Grub Street: The absolute best Chinese restaurant in Chinatown (NYC)

Grub Street (by Hannah Goldfield):

For six weeks, the editors of New York Magazine and Grub Street are publishing a series of definitive lists that declare the absolute best versions of 101 things to eat, drink, and do. The idea that there is “no good Chinese food in Chinatown” has prevailed for quite some time now; it’s an argument that’s been put forth by our own Adam Platt. It’s true that if you’re looking for Chinese food that will expand your mind and thrill your palate, you’re much better off trekking to Flushing or Sunset Park, or even other parts of Manhattan. It’s also true that there’s a certain brand of Cantonese food — made bland, sweet, and gloppy to cater to a certain American sensibility — that dominates in Chinatown, or at least most people’s idea of the neighborhood, and some of it is genuinely bad. But there are dozens and dozens of restaurants in the neighborhood — with new ones opening regularly and old ones changing hands. Not all of them are Cantonese, and some of them offer food that is very good — plus a whole lot of atmosphere. Herein, five of the absolute best full-service Chinese restaurants in Chinatown, right now.

The Absolute Best

1. Royal Seafood
103 Mott Street, nr. Canal St.; 212-219-2338

It’s a good idea to call before making plans for dinner here; though they don’t take reservations, except for large groups, the entire place is often bought out for banquets. Even when they’re not closed for a private event, you might find yourself an unwitting participant in one, since they often rent out half the dining room for weddings and the like, bisecting it with a curtain. But what could be more fun than eating festive, family-style Cantonese standards — like the really excellent off-menu lobster you’ll see on almost every table, hacked into shell-on pieces, then lightly fried in batter and strewn with ginger, scallions, and garlic — while listening to the joyous sounds of celebration from the other side? It’s an institution, as integral to the fabric of the local community as it is welcoming to outsiders, with cheerful pale-pink tablecloths, friendly but efficient service, and plenty of delicious non-lobster dishes, too, including the addictively crispy, caramelized fried Peking pork chops; a steamed half-chicken, served with the requisite salty scallion-ginger-oil condiment; and full dim sum service on weekends. For a similar but calmer and less exciting experience, Oriental Garden offers many of the same dishes in a much smaller dining room, which makes, especially, for a refreshingly non-hectic dim sum destination.

2. Spicy Village
68 Forsyth St., near Hester St.; 212-625-8299
Spicy Village, formerly known as Henan Flavor, is a definition hole in the wall: a narrow sliver of a space that lets in almost no natural light, with just half a dozen tables. Food arrives, for the most part, in Styrofoam, but that does little to detract from its fantastic flavors, imported from China’s Henan province. Jagged-edge hand-pulled noodles show up in bowls of rich, steamy lamb or beef broth bobbing with brisket or fish balls, and again dry-sautéed with egg and tomato or dense, pungent black-bean sauce. Perfect steamed pork dumplings come a whopping 12 to an order, for just $5 — almost nothing on the menu is more than $6. An important exception is the $13.75 Spicy Big Tray Chicken, beloved by Danny Bowien and Mark Bittman; it’s a mess of juicy dark-meat bone-in chunks and tender quartered potatoes enveloped in a dark, satisfyingly beer-based braise, flecked with Sichuan peppercorns and cumin and fennel seeds. It’s best ordered with a side of those hand-pulled noodles, and/or a couple of “pancakes,” arepa-like doughy rounds with crisp exteriors that come plain or stuffed with minced pork or egg.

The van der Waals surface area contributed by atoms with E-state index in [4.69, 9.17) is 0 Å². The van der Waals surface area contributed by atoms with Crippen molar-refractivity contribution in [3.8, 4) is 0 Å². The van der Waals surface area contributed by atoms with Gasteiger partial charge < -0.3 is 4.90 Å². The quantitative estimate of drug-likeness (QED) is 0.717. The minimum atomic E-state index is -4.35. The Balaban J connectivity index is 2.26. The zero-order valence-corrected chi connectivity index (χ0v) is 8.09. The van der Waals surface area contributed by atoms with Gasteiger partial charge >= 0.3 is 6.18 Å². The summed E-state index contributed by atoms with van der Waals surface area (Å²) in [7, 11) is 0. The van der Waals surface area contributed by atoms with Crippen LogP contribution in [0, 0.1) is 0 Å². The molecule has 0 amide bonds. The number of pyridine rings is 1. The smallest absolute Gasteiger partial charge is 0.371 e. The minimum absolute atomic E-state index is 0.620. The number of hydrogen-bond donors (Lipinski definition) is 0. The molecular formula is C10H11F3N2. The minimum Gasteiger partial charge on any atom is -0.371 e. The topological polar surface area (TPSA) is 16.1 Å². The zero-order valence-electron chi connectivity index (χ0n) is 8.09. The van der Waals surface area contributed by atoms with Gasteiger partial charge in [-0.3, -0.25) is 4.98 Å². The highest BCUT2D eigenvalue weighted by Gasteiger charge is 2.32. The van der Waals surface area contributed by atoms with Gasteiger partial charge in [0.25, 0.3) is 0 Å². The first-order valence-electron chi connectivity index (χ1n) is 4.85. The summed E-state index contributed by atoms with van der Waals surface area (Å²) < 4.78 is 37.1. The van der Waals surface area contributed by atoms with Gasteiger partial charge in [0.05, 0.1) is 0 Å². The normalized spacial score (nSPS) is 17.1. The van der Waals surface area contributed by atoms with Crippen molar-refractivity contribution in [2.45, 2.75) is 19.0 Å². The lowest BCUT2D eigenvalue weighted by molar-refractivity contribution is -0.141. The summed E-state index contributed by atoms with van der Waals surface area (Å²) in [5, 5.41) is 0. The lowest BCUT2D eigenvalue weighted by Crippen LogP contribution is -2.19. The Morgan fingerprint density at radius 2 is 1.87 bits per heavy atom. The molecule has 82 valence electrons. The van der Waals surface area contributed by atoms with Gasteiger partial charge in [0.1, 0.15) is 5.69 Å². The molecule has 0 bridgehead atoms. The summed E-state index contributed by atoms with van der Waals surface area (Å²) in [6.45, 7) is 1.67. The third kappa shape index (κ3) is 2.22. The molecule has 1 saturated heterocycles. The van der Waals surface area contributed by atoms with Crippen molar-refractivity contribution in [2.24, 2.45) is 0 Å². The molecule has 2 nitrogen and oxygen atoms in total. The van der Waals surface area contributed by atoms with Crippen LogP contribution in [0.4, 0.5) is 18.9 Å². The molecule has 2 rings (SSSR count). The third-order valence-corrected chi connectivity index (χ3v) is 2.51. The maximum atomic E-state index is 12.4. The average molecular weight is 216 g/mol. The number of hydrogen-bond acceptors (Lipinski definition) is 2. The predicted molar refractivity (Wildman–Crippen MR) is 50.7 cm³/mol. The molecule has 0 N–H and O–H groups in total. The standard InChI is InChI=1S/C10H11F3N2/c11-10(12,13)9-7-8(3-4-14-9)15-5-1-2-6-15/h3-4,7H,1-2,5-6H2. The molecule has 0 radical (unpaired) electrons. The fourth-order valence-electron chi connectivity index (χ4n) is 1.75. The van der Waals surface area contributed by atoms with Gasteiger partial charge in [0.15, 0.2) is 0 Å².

3. Great New York Noodletown
28 Bowery, nr. Bayard St.; 212-349-0923

Ask a celebrity chef for her or his favorite places to eat in Chinatown, and you are likely to get New York Noodletown among the responses. Open daily until 4 a.m., it has a reputation for being nothing more than a place to fill a drunk stomach cheaply, and it’s true that the grimy-tile-and-fluorescent-light atmosphere is probably best appreciated (read: ignored) under the influence, but the food is also much better than it has to be, no matter your mental state. There are noodles, of course, in soups topped with juicy slices of roast pork, chicken, or duck, or served in a room-temperature tangle drizzled with a tangy ginger sauce that will make the back of your throat tingle pleasantly, plus a scattering of shredded raw scallion (it’s the dish David Chang credits as the inspiration for the chilled ginger noodles on the menu at his Noodle Bar). And when in season, soft-shell crabs are salt-baked to a deeply satisfying, light-as-air crackle.

4. Big Wong King
67 Mott St., nr. Bayard St.; 212-964-0540

There is something deeply comforting about Big Wong King, which serves up top-notch versions of many Cantonese standards, but is an especially good place to get a warm bowl of perfect congee, topped with roast duck or salted pork and chopped thousand-year egg, and best ordered with a giant fried cruller for dipping. It’s hard to imagine a better breakfast. They also do a mean steamed rice crêpe, flecked with tiny dried shrimp and scallions and drizzled in soy sauce — or, for a full on carbfest, get the one that comes wrapped around slices of that same fried cruller. To top it off, the service is a thing of wonder, with waitstaff moving around the room in a seamless ballet, delivering and removing plates and pouring tea and water with an efficiency that could be studied in business school. Depending on what you order, you can be in and out of here in 20 minutes. Which is not to say you’ll want to be; the late-’70s décor, which includes a wood-paneled wall with a groovy round doorway that divides two dining areas, is part of the charm.

5. Wonton Noodle Garden
56 Mott St. nr. Bayard St.; 212-966-4033

There is no shortage of wonton soup in Chinatown — it’s on the menu almost everywhere — but it’s nice to know that one of the very best versions is at a place so named for it, sometimes also referred to as New Wonton Garden, due to a change in ownership. A big corner of the dining room is devoted to the soup’s making, with a huge vat of deep golden, intensely umami broth (if the flavor comes from MSG, they’re using it masterfully) simmering at all times. Poured over a nest of thin egg noodles and a handful of neatly wrapped wontons filled with juicy pork and perfectly crunchy shrimp, it makes a filling, excellent meal, but there are plenty of other things on the menu to supplement, from classic roasted meats to Cantonese-style lo mein, served with a side of broth.